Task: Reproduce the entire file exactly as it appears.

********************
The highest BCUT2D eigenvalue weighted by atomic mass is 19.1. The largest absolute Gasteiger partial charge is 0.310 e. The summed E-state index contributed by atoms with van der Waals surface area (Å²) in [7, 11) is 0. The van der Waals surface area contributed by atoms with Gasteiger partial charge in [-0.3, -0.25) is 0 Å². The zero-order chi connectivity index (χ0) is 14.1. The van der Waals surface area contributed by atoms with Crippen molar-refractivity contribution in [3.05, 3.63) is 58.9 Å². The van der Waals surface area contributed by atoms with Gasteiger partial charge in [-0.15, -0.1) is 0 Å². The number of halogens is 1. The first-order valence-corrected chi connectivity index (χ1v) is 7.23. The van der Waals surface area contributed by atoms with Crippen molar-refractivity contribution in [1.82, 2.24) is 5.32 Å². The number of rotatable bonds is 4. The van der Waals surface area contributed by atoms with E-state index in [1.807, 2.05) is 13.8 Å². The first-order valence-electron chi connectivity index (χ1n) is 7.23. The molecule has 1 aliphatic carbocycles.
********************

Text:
The highest BCUT2D eigenvalue weighted by atomic mass is 19.1. The largest absolute Gasteiger partial charge is 0.310 e. The summed E-state index contributed by atoms with van der Waals surface area (Å²) in [7, 11) is 0. The van der Waals surface area contributed by atoms with Gasteiger partial charge in [-0.3, -0.25) is 0 Å². The zero-order chi connectivity index (χ0) is 14.1. The van der Waals surface area contributed by atoms with Crippen molar-refractivity contribution in [3.05, 3.63) is 58.9 Å². The van der Waals surface area contributed by atoms with Gasteiger partial charge in [-0.15, -0.1) is 0 Å². The number of halogens is 1. The first-order valence-corrected chi connectivity index (χ1v) is 7.23. The van der Waals surface area contributed by atoms with Crippen molar-refractivity contribution in [1.82, 2.24) is 5.32 Å². The number of rotatable bonds is 4. The van der Waals surface area contributed by atoms with E-state index in [1.807, 2.05) is 13.8 Å². The first-order valence-electron chi connectivity index (χ1n) is 7.23. The molecule has 1 aliphatic carbocycles.